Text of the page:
A Woman to Know: Tituba

The devil came to me and bid me serve him. — Tituba

The devil came to me and bid me serve him. — Tituba

(image via Wikimedia Commons)

Arthur Miller immortalized her in his award-winning play, “The Crucible,” as a “Negro slave.” Her contemporaries called her a dark magic evangelist. Other historians marked her as a mere footnote, one of many players in the Salem Witch Trials.

But in 1692 — as today — people actually knew very little about Tituba. Her owner, the minister Samuel Parris, brought his enslaved housekeeper to America from Barbados, and some neighbors speculated she may have secretly married one of the other slaves working at the house. Tituba cared for Mr. Parris’s daughter and niece, and the young girls asked Tituba to tell them fantastical bedtime stories, plucked from the legends and ghost stories of the West Indies.

But as witch hunt fever seized ahold of colonial Massachusetts, the Parris household became the locus of Salem’s outbreak. The young women she babysat and cared for began writhing in agony, claiming possession. They accused Tituba of entrancing them, and soon enough, investigators arrested her on suspicion of witchcraft.

At first, Tituba held fast. She denied everything; then, foreseeing the coming witch hunt mania, she changed her stories. Always a storyteller, she began corroborating the girls’ visions, spinning darker and darker tales of a lusty Satan and his cadre of nefarious servants. She claimed to ride on broomsticks, cavort with horned animals and write in a “devil’s book” made of human skin.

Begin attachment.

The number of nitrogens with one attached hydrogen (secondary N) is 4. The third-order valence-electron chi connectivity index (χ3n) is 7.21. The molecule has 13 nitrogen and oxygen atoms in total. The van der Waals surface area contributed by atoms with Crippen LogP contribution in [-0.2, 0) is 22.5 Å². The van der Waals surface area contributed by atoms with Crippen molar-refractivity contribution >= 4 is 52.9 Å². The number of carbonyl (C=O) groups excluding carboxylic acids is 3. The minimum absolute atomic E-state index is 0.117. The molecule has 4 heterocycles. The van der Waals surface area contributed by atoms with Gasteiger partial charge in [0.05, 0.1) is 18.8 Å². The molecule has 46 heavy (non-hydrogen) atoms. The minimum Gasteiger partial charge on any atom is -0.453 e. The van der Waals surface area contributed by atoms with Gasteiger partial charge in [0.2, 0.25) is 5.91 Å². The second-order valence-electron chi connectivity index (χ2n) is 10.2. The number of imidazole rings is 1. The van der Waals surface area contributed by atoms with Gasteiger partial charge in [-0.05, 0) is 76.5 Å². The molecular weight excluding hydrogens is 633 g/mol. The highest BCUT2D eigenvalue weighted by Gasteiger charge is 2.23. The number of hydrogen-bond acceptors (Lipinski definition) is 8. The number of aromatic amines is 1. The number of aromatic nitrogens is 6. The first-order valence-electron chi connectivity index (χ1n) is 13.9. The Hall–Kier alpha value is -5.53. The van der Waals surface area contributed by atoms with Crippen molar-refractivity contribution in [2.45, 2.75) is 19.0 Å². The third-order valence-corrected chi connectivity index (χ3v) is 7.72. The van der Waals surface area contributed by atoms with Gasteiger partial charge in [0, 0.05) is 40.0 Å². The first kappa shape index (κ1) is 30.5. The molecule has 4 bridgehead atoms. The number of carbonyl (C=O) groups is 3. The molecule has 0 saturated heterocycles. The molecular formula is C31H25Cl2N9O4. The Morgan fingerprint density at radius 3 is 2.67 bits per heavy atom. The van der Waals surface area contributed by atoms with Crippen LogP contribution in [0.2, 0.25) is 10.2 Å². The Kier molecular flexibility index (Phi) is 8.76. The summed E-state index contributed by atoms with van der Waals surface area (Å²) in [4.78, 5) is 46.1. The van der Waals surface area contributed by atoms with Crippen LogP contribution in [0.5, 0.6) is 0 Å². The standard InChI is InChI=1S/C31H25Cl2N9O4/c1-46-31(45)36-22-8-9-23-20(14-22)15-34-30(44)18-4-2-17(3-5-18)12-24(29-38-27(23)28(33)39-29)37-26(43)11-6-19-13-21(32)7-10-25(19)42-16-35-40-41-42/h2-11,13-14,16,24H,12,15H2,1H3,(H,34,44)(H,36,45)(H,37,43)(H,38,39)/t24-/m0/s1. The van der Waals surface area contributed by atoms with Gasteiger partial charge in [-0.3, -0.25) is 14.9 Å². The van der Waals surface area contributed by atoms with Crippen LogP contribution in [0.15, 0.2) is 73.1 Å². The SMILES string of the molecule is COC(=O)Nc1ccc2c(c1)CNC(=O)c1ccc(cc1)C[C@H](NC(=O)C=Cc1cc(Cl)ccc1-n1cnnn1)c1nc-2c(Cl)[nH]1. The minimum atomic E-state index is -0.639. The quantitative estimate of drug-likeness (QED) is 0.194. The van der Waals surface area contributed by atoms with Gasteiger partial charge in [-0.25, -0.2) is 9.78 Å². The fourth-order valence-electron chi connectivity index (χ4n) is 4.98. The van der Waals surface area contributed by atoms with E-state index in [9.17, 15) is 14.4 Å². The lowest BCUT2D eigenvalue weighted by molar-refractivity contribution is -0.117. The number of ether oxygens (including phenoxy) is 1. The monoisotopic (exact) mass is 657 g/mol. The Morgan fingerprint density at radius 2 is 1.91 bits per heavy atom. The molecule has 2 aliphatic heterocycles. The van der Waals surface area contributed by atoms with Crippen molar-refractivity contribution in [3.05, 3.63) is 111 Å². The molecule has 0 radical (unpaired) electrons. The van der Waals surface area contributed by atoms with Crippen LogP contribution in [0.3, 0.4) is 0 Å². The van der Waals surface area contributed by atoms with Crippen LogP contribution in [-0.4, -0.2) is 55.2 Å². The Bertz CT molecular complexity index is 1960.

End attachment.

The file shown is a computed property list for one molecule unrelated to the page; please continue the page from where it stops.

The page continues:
Tituba spent more than a year in a Boston prison. Mr. Parris refused to pay her bail, but interrogators continued to visit her, demanding more and more details. She invented increasingly disturbing answers for any of their questions, implicating more and more women in her stories. At the end of the hysteria, 20 people were executed for witchcraft in Salem.

The governor of Massachusetts demanded an end to the arrests and ordered the city of Salem to restore all lost property and possessions to the accused and their families. Tituba recanted her wild stories, and an anonymous benefactor paid her bail. But once released from prison, she was still a slave. She had nothing to claim.

Add to your library list: 

Read more:

Send your own recommendations for women to know! Reply to this newsletter with your lady and she could be featured in an upcoming edition.